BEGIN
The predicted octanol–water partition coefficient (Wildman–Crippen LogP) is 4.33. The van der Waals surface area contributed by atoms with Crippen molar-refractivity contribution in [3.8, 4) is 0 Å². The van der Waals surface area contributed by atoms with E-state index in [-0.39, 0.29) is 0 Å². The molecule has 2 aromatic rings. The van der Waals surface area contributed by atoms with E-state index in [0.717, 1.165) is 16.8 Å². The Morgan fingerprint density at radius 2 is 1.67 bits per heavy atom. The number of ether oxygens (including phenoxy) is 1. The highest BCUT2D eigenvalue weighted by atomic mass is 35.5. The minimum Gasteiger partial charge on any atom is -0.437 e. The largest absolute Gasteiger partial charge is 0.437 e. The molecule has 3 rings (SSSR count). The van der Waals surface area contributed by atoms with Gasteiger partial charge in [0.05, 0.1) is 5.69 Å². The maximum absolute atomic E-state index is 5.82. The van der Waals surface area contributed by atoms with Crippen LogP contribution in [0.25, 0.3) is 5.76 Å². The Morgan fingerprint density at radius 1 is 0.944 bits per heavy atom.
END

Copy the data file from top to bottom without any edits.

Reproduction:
The predicted octanol–water partition coefficient (Wildman–Crippen LogP) is 4.33. The van der Waals surface area contributed by atoms with Crippen molar-refractivity contribution in [3.8, 4) is 0 Å². The van der Waals surface area contributed by atoms with E-state index in [-0.39, 0.29) is 0 Å². The molecule has 2 aromatic rings. The van der Waals surface area contributed by atoms with E-state index in [0.717, 1.165) is 16.8 Å². The Morgan fingerprint density at radius 2 is 1.67 bits per heavy atom. The number of ether oxygens (including phenoxy) is 1. The highest BCUT2D eigenvalue weighted by atomic mass is 35.5. The minimum Gasteiger partial charge on any atom is -0.437 e. The largest absolute Gasteiger partial charge is 0.437 e. The molecule has 3 rings (SSSR count). The van der Waals surface area contributed by atoms with Gasteiger partial charge in [0.05, 0.1) is 5.69 Å². The maximum absolute atomic E-state index is 5.82. The van der Waals surface area contributed by atoms with Crippen LogP contribution in [0.25, 0.3) is 5.76 Å². The Morgan fingerprint density at radius 1 is 0.944 bits per heavy atom.